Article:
Ten decades in pictures

Ten decades in pictures

How do you sum up 10 decades of living? Medford native Sheena Brittingham, a 28-year-old interior designer residing in Portland, found a way to honor her great-grandmother on her 100th birthday by creating storyboards of her life.

The photo time lines showcase Medford resident Catherine Coshow Hoover's centurylong journey from childhood to college, through marriage, grandchildren and great-grandchildren. Each board shows the U.S. presidents who served, the best-selling cars, fashions and a major news story of each decade.

"The time I spent looking at her beautiful photographs and celebrating her amazing life was priceless," Brittingham said of her great-grandma. "I would be sitting on my computer at 1 a.m. with tears in my eyes at times, just so thankful for this amazing woman who had such a huge impact on all of our lives."

The storyboards were a big hit with the matriarch and 130 guests at Hoover's 100th birthday party, held at a Portland hotel Dec. 28 — about two weeks before her death from a stroke.

Granddaughter Kami McNeill's favorite board was the 1960s, when she entered the picture.

"Sheena worked on the 1960s board and sent it to me to surprise me," said McNeill, a preschool teacher. "It was so wonderful it made me cry."

The whole family pitched in to get the storyboards ready in time for the birthday party. McNeill collected photos and magazine covers for a shared folder of data accessed online. Roberta Muggerud, one of four daughters, scanned photos. And Medford resident Kathi Ehrlich, Hoover's firstborn, chauffeured her mom from Rogue Valley Manor to Portland regularly so the great-grandchildren could hear stories from the daughter of an Oregon pioneer.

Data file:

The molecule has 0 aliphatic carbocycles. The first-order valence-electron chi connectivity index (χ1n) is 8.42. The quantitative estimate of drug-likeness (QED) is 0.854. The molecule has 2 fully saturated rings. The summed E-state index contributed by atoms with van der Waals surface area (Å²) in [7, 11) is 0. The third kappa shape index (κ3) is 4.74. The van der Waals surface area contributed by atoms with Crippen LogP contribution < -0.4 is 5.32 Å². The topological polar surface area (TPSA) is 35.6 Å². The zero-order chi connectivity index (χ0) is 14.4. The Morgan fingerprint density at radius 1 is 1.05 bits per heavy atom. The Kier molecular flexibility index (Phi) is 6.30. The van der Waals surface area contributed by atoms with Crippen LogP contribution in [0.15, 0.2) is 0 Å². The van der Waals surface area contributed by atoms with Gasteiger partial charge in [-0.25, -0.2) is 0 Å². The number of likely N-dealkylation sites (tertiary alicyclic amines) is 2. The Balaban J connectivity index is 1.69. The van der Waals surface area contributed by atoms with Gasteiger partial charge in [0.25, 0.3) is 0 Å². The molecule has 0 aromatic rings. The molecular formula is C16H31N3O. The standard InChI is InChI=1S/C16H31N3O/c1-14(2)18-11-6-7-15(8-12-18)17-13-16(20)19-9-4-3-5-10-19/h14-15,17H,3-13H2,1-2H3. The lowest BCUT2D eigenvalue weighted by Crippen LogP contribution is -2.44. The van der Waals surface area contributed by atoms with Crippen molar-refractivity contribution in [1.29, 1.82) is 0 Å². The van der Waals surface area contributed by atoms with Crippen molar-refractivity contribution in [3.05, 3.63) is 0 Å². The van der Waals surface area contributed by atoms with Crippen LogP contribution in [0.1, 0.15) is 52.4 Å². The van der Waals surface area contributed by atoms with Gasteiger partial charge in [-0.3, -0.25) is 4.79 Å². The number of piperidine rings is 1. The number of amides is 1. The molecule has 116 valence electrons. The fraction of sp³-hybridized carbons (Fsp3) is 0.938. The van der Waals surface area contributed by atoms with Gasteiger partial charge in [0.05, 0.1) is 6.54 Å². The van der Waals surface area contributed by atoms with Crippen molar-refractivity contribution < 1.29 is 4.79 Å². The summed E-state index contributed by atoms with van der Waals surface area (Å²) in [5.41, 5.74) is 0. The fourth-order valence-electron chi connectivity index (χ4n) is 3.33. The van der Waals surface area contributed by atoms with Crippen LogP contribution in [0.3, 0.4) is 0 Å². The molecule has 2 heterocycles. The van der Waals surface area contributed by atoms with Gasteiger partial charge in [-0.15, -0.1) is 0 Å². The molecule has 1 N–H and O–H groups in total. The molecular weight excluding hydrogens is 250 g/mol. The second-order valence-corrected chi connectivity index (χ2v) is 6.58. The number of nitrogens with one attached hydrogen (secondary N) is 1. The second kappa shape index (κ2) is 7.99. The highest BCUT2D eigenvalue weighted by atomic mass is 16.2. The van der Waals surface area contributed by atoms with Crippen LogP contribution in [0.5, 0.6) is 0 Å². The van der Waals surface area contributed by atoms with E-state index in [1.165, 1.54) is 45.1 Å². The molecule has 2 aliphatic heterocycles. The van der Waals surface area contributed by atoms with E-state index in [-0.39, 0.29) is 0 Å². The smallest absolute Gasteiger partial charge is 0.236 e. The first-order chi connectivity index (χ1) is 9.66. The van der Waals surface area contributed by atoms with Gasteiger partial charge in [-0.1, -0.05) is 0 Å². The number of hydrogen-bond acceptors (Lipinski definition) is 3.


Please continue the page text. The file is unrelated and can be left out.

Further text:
"The last several years she started reminiscing, and it really brought our history to life for us," McNeill said.

During these visits, the family looked through photos, asked questions, laughed at their Nana's quick wit and marveled at her accomplishments.

Hoover was a vocalist, earning a scholarship to what is now Oregon State University, and a starter on the Crook County High School championship basketball team. She ran the 75-yard hurdles in 11.2 seconds, played drums in a band called Sagebrush Syncopators, took lead roles in most of the high-school musicals and narrowly lost the state debating championship to Medford High School. The platform of the 1931 debate wasn't much different than a topic of today: "Resolved that chain stores are detrimental to the best interests of American Society."

Hoover and her husband, Myrl Hoover, who started a bus company that merged with Pacific Trailways, raised four girls and two boys. He died in 1970, and she never remarried. She may have been too busy playing with grandkids. Photos show her hiking Mount Jefferson, playing pingpong, riding a scooter, canoeing in the Metolius River near the family cabin, bicycling and swimming. To her last days, she was surrounded by children.

"She was always there for us, and she was so much fun," McNeill said. "We had campouts at the cabin, sleeping under the stars, and she would sing with us. I wanted to be like her when I grew up. Now that I'm 50, I still want to be like her. I want to be the same kind of Nana to my grandchildren."

For Brittingham, working on the storyboards was a labor of love that took 40 hours of evenings using Adobe InDesign software. The 1930s poster depicts Prineville farm scenes during the Great Depression. The 1940s shows a fashionably dressed Hoover shopping on Northwest 23rd Avenue in Portland. The 1990 and 2000 posters show Hoover as active as ever, despite her advanced age.

"She was so healthy, and she didn't take any medications," said Ehrlich, who brought her mom a "snowy mocha" coffee every day. "She had a good appetite. Her favorite breakfast was three pieces of crisp bacon, a buttermilk pancake with syrup and three scrambled eggs with cheese."

The storyboards capture the joyful vitality of the centenarian.

"The vision my mom and I had discussed earlier in the year had come to life, and that was a good feeling," Brittingham said.

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